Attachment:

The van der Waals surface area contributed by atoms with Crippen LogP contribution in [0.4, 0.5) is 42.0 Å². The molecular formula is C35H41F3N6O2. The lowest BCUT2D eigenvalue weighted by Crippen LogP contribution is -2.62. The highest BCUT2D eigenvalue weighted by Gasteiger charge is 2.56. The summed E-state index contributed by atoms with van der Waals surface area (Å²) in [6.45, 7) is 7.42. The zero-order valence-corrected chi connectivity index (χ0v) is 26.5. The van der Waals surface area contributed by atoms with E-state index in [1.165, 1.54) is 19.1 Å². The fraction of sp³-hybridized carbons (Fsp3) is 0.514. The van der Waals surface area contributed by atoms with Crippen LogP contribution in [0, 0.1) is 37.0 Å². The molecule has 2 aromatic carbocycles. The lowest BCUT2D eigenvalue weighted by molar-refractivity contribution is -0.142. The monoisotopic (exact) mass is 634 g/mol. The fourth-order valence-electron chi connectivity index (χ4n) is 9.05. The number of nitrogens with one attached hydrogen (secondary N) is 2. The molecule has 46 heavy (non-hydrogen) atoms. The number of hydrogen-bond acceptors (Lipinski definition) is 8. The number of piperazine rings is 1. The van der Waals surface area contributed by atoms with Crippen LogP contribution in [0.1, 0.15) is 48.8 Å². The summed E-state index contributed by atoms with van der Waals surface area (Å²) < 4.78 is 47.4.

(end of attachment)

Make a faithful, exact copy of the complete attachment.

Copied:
The van der Waals surface area contributed by atoms with Crippen LogP contribution in [0.4, 0.5) is 42.0 Å². The molecular formula is C35H41F3N6O2. The lowest BCUT2D eigenvalue weighted by Crippen LogP contribution is -2.62. The highest BCUT2D eigenvalue weighted by Gasteiger charge is 2.56. The summed E-state index contributed by atoms with van der Waals surface area (Å²) in [6.45, 7) is 7.42. The zero-order valence-corrected chi connectivity index (χ0v) is 26.5. The van der Waals surface area contributed by atoms with E-state index in [1.165, 1.54) is 19.1 Å². The fraction of sp³-hybridized carbons (Fsp3) is 0.514. The van der Waals surface area contributed by atoms with Crippen LogP contribution in [0, 0.1) is 37.0 Å². The molecule has 2 aromatic carbocycles. The lowest BCUT2D eigenvalue weighted by molar-refractivity contribution is -0.142. The monoisotopic (exact) mass is 634 g/mol. The fourth-order valence-electron chi connectivity index (χ4n) is 9.05. The number of nitrogens with one attached hydrogen (secondary N) is 2. The molecule has 46 heavy (non-hydrogen) atoms. The number of hydrogen-bond acceptors (Lipinski definition) is 8. The number of piperazine rings is 1. The van der Waals surface area contributed by atoms with Crippen LogP contribution in [0.1, 0.15) is 48.8 Å². The summed E-state index contributed by atoms with van der Waals surface area (Å²) < 4.78 is 47.4.